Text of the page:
Subletter Examiner | Gordon strikes an optimistic tone with “State of the State”

CASPER — Gov. Mark Gordon kicked off the 66th Legislature with an upbeat speech Monday, setting an optimistic tone by telling lawmakers that raising wages for state employees was his top priority.

The House of Representatives gallery was full, photographers invaded the proceedings, and senators wrapped up with their House colleagues on the floor. As Gordon and First Lady Jennie Gordon were escorted by legislative leaders, they received a long applause.

“Despite enormous challenges, Wyoming is strong and growing stronger. We are strong because of our character, resilient because of our nature, and optimistic because the people of Wyoming are doers,” Gordon said. “I believe there’s an undeniable momentum in Wyoming these days.”

As is tradition, Gordon delivered the state of the state address at the start of the annual legislative session. His first words were dedicated to the memory of Senator Mike Enzi and State Senator Leland Christensen. Enzi, one of Wyoming’s longest-serving senators, died last year following a bicycle accident. Christensen recently died of complications from COVID-19, after contacting the virus while undergoing chemotherapy.

The governor then addressed a series of pressing issues: the state budget, energy, national security, federal COVID-19 mandates, the Biden administration, education, inflation, agriculture and suicide.

In a relatively modest budget, wage increases for state employees are the most notable recommendation, and Gordon called it a “top priority.”

In his speech, Gordon reiterated his call for an adjustment in the state employee wage market “to ensure the state is able to retain its workforce and counter federal policies that are driving up the ‘inflation”.

The proposed increase in state wages is motivated by the fact that Wyoming is struggling to attract and retain skilled state workers. The state has seen a doubling of turnover rates in nearly half of Wyoming’s executive branch agencies between 2010 and 2021, according to WyoFile.

The governor also stressed the need to tackle Wyoming’s emergency medical system, strengthen the state’s outdoor recreation economy and invest in the Wyoming Wildlife and Natural Resource Trust, which will likely be all addressed by budget allocations.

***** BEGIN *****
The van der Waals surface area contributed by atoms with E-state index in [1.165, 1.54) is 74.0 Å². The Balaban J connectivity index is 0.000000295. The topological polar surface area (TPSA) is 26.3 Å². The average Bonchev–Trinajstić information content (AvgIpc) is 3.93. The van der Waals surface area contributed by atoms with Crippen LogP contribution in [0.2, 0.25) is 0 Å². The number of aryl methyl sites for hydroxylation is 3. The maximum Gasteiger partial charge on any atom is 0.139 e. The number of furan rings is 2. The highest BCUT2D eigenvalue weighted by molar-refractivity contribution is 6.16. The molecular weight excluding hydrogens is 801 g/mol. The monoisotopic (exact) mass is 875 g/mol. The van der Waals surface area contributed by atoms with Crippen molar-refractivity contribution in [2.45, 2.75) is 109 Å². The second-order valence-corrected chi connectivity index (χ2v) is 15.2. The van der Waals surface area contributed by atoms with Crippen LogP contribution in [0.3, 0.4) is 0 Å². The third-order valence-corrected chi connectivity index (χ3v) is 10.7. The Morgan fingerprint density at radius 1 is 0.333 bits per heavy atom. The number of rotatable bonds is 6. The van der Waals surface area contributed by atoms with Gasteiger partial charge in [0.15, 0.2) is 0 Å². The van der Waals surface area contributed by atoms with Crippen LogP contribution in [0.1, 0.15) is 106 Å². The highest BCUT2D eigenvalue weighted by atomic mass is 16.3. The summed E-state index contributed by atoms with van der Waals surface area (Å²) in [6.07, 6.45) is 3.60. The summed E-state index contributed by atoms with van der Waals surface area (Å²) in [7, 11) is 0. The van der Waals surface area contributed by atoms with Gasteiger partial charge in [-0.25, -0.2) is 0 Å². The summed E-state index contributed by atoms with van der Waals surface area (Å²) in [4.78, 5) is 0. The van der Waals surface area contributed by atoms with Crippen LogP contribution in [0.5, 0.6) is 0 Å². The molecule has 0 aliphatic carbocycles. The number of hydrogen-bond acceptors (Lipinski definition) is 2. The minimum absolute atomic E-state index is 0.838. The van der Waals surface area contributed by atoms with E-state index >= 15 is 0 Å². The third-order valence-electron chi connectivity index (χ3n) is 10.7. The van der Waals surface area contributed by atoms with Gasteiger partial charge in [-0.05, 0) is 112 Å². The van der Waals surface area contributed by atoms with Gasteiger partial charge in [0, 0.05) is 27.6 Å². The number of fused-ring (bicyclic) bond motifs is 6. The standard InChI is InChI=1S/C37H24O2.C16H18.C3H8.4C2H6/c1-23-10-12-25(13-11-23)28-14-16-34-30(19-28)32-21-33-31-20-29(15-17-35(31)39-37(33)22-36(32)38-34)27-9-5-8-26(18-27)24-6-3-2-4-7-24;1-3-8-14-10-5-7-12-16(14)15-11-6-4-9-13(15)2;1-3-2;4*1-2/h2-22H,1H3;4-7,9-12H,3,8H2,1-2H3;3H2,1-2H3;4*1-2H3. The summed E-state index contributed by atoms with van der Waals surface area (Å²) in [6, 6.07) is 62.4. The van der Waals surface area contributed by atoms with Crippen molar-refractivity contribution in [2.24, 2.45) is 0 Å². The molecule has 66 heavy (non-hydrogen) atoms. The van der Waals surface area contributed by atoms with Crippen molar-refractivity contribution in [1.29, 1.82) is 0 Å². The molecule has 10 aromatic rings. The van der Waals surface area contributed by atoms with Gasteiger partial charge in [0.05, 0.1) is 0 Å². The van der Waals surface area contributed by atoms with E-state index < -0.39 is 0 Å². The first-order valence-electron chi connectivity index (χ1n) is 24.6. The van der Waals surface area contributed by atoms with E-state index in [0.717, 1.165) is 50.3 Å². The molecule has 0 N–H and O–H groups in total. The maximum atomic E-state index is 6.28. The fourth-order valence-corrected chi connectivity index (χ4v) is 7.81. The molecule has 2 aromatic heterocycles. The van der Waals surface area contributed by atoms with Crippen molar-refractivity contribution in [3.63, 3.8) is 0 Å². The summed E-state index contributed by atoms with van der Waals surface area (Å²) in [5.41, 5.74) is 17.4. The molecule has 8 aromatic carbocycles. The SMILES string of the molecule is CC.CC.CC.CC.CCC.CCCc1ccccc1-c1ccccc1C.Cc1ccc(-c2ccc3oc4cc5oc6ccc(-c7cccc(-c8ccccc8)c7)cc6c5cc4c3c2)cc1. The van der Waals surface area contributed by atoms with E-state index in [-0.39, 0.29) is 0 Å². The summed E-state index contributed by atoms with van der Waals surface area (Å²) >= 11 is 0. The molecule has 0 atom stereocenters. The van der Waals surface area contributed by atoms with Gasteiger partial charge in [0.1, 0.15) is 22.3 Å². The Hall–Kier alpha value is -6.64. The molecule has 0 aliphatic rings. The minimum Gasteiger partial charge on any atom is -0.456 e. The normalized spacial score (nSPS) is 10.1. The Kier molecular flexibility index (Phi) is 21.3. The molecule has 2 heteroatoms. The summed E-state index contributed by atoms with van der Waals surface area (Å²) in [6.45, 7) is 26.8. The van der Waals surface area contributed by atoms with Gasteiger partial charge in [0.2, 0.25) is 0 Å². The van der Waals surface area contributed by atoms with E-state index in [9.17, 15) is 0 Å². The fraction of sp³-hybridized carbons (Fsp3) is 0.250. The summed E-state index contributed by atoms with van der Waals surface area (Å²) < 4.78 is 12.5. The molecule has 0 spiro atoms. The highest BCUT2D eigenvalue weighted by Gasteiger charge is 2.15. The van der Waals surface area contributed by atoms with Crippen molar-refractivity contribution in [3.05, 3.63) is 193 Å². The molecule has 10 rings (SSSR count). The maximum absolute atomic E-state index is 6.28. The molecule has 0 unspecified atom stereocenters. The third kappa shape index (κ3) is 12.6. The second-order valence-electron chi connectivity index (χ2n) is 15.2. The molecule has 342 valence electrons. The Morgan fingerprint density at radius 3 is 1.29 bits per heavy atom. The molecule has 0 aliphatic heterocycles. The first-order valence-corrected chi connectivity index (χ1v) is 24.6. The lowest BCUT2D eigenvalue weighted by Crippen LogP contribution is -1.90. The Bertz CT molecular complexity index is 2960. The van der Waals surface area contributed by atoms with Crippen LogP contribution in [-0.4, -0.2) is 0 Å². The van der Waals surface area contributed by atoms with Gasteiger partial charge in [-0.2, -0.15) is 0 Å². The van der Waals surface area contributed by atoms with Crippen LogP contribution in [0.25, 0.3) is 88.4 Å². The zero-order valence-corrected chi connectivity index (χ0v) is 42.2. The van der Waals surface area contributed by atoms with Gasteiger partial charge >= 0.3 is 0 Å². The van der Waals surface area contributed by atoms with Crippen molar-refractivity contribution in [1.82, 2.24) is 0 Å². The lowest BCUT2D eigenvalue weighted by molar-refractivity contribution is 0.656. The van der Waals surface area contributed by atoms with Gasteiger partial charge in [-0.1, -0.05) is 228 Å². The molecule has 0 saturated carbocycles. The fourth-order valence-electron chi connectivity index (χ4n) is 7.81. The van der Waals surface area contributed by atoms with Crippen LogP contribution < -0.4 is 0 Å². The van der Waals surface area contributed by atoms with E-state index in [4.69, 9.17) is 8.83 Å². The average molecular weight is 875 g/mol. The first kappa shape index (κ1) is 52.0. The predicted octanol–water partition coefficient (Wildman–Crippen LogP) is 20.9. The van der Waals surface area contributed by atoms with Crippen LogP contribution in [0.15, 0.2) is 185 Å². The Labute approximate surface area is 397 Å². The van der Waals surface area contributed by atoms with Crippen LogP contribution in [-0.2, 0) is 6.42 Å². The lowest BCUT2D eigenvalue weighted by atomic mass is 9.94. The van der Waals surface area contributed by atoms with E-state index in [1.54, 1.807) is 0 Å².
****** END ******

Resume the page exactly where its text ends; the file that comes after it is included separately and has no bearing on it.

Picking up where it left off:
During the speech, Gordon renewed his call for a “comprehensive energy policy” that includes $100 million to be used as matching funds for Wyoming energy projects.

“Innovation, not regulation, is our way forward to give our nation the energy it needs and simultaneously solve global climate problems,” he said.

Gordon is a proponent of using emerging technologies such as carbon capture to keep the state’s coal industry going while dealing with the climate crisis. Often Gordon has tied his points on energy to the Biden administration.

“Mr. Biden: tear up your energy policy,” the governor said, mirroring President Ronald Reagan’s famous 1987 speech in West Berlin.

Gordon’s comments on national security, including a discussion of a possible Russian invasion of Ukraine, are also energy-related.

“Keep in mind that what’s happening in Ukraine is as much about energy as it is about geopolitics and security,” Gordon said. “That’s why our country’s nuclear arsenal remains essential.”

In his budget proposal to the Joint Appropriations Committee, Gordon recommended that approximately $7 million be allocated to operate the state’s 24/7 suicide hotline. Legislative Assembly’s Joint Appropriations vote rejected this proposal and suggested no further new spending for suicide prevention.

“Suicide unfortunately remains an all-too-common occurrence, especially for our veterans,” Gordon said. “I ask you to consider using US bailout dollars to do more in our fight against suicide.”

Wyoming has the highest suicide rate in the country.

Despite the committee’s vote, lawmakers expressed openness to funding more efforts to prevent suicide.

“I’m definitely open to suggestions to use money for suicide prevention if there’s some sort of evidence-based reason that it will work,” Rep. Clark Stith, R-Rock Springs, and member of the Credit Committee. “I don’t want to give the impression that we don’t care.”

The governor is months away from the GOP primary and he has sought to portray a sense of optimism while emphasizing his conservative credentials.

At one point, Gordon addressed the practice of people kneeling during the national anthem, especially at sporting events, as a way to take a stand against racial inequality in the United States.

“I remind the world that we always stand up for our national anthem in Wyoming,” he said.

Although he recognized the difficulties and problems of the moment, the speech was forward-looking. At one point, the governor said he thought Wyoming was seeing the first rays of “our sunrise.”

“As governor, people always ask me why am I so optimistic? It’s simple. To paraphrase a wise man, what lies behind us is nothing compared to what lies ahead, and it depends on what lies within us,” he said.

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